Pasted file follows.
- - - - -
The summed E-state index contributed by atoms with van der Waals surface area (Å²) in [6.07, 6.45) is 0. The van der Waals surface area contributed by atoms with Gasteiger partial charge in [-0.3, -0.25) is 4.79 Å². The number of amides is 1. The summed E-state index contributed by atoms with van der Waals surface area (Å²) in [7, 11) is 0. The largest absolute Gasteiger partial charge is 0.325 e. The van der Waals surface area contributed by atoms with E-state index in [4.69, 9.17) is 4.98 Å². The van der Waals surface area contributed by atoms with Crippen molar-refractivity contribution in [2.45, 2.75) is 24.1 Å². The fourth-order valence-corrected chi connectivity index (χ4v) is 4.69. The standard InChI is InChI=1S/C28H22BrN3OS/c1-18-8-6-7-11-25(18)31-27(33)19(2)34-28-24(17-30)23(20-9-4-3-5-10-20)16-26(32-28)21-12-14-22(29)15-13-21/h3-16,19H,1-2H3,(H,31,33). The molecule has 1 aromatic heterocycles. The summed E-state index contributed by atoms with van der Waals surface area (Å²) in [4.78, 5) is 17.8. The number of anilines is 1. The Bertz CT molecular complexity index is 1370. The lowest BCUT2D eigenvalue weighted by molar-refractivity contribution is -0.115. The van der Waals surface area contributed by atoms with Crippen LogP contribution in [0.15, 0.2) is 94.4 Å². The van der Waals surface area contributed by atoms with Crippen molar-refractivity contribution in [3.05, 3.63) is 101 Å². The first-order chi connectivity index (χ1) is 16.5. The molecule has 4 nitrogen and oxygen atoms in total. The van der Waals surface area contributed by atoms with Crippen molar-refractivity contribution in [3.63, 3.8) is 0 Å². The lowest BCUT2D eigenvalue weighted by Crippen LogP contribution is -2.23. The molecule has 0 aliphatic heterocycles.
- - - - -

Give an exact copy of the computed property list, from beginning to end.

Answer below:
The summed E-state index contributed by atoms with van der Waals surface area (Å²) in [6.07, 6.45) is 0. The van der Waals surface area contributed by atoms with Gasteiger partial charge in [-0.3, -0.25) is 4.79 Å². The number of amides is 1. The summed E-state index contributed by atoms with van der Waals surface area (Å²) in [7, 11) is 0. The largest absolute Gasteiger partial charge is 0.325 e. The van der Waals surface area contributed by atoms with E-state index in [4.69, 9.17) is 4.98 Å². The van der Waals surface area contributed by atoms with Crippen molar-refractivity contribution in [2.45, 2.75) is 24.1 Å². The fourth-order valence-corrected chi connectivity index (χ4v) is 4.69. The standard InChI is InChI=1S/C28H22BrN3OS/c1-18-8-6-7-11-25(18)31-27(33)19(2)34-28-24(17-30)23(20-9-4-3-5-10-20)16-26(32-28)21-12-14-22(29)15-13-21/h3-16,19H,1-2H3,(H,31,33). The molecule has 1 aromatic heterocycles. The summed E-state index contributed by atoms with van der Waals surface area (Å²) in [4.78, 5) is 17.8. The number of anilines is 1. The Bertz CT molecular complexity index is 1370. The lowest BCUT2D eigenvalue weighted by molar-refractivity contribution is -0.115. The van der Waals surface area contributed by atoms with Crippen LogP contribution in [0.15, 0.2) is 94.4 Å². The van der Waals surface area contributed by atoms with Crippen molar-refractivity contribution in [3.05, 3.63) is 101 Å². The first-order chi connectivity index (χ1) is 16.5. The molecule has 4 nitrogen and oxygen atoms in total. The van der Waals surface area contributed by atoms with Crippen molar-refractivity contribution in [3.63, 3.8) is 0 Å². The lowest BCUT2D eigenvalue weighted by Crippen LogP contribution is -2.23. The molecule has 0 aliphatic heterocycles.